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law (scientific)

  An integral component of a scientific theory, whose nature varies according to the epistemology.

In positivism, laws are statements that are universally true, independent of time and place. They represent a constant conjunction — of the form \'if X, then Y\'; given certain antecedent conditions, a particular consequence will necessarily follow (perhaps at some specified level of probability). Laws differ from factual statements, which refer to specific events (times and/or places) only, through their generality: they are produced by the empirical testing of hypotheses and are linked together in coherent theories.

A law in realism is a statement of a causal connection: it indicates a necessity in a particular situation but implies neither universality nor regularity. In positivism, laws are frequently produced through the identification of regularities which can be equated with causation (perhaps because the theory posits such a relationship): the implication is that future events can be predicted as further occurrences of the universal regularity — \'if X again, then Y will follow again\'. In realism, on the other hand, causation is identified by an analysis of the circumstances of the event(s) being considered; there is no implication that the conditions will be repeated so the law\'s validity in those circumstances does not imply that it occurs repeatedly. (Laws identified in positivist science are special cases of those derived in realist science, therefore, since positivism implicitly assumes that circumstances recur, with the same result: see Chouinard, Fincher and Webber, 1984. Realists argue that repeated examples of the same conditions are rare in social science.)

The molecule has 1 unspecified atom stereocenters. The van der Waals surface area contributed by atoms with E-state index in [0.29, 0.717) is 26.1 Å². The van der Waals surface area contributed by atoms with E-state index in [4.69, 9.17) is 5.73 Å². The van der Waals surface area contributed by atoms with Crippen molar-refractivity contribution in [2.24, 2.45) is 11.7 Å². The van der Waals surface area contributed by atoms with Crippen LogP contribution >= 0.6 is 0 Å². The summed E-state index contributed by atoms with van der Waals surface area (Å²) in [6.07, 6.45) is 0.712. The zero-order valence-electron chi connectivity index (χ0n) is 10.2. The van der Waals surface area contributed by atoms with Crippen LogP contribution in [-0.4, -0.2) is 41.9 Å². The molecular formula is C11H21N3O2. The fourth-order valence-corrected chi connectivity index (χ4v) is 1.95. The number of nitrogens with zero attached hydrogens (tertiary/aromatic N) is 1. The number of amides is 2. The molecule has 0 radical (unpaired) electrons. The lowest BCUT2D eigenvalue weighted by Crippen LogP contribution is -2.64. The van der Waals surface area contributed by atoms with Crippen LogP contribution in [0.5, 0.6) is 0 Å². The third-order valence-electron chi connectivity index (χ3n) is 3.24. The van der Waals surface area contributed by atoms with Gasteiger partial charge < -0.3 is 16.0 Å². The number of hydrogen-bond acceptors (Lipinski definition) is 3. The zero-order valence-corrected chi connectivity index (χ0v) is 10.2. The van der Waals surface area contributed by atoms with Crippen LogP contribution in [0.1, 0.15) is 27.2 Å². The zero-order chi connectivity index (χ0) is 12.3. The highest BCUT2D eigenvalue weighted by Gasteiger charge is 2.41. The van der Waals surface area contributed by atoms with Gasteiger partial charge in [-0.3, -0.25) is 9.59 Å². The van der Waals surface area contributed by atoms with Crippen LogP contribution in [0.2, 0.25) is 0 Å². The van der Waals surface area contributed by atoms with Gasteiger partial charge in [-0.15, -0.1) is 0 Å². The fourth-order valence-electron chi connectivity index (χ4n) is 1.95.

There has been much debate within the social sciences about the relevance of the positivist conception of a law. Realists argue that it is possible to conceive of laws which are particular to a finite domain — as with the marxian law of the falling rate of profit (Marxian economics) which applies only to capitalist societies. The domain for any law must be precisely specified, however — i.e. it must be a rational abstraction and not a chaotic conception.

Identified laws are frequently descriptive statements only, presenting empirical regularities but no insights into the mechanisms that produce them. Thus realists prefer to focus on uncovering causal connection laws rather than describing unaccounted-for regularities. (RJJ)

Reference Chouinard, V., Fincher, R. and Webber, M. 1984: Empirical research in scientific human geography. Progress in Human Geography 8: 347-80.

Suggested Reading Golledge, R.G. and Amedeo, D.W. 1968: On laws in geography. Annals of the Association of American Geographers 58: 560-74. Harvey, D. 1969: Explanation in geography. London: Edward Arnold. Sayer, A. 1992: Method in social science: a realist approach, 2nd edn. London: Routledge.



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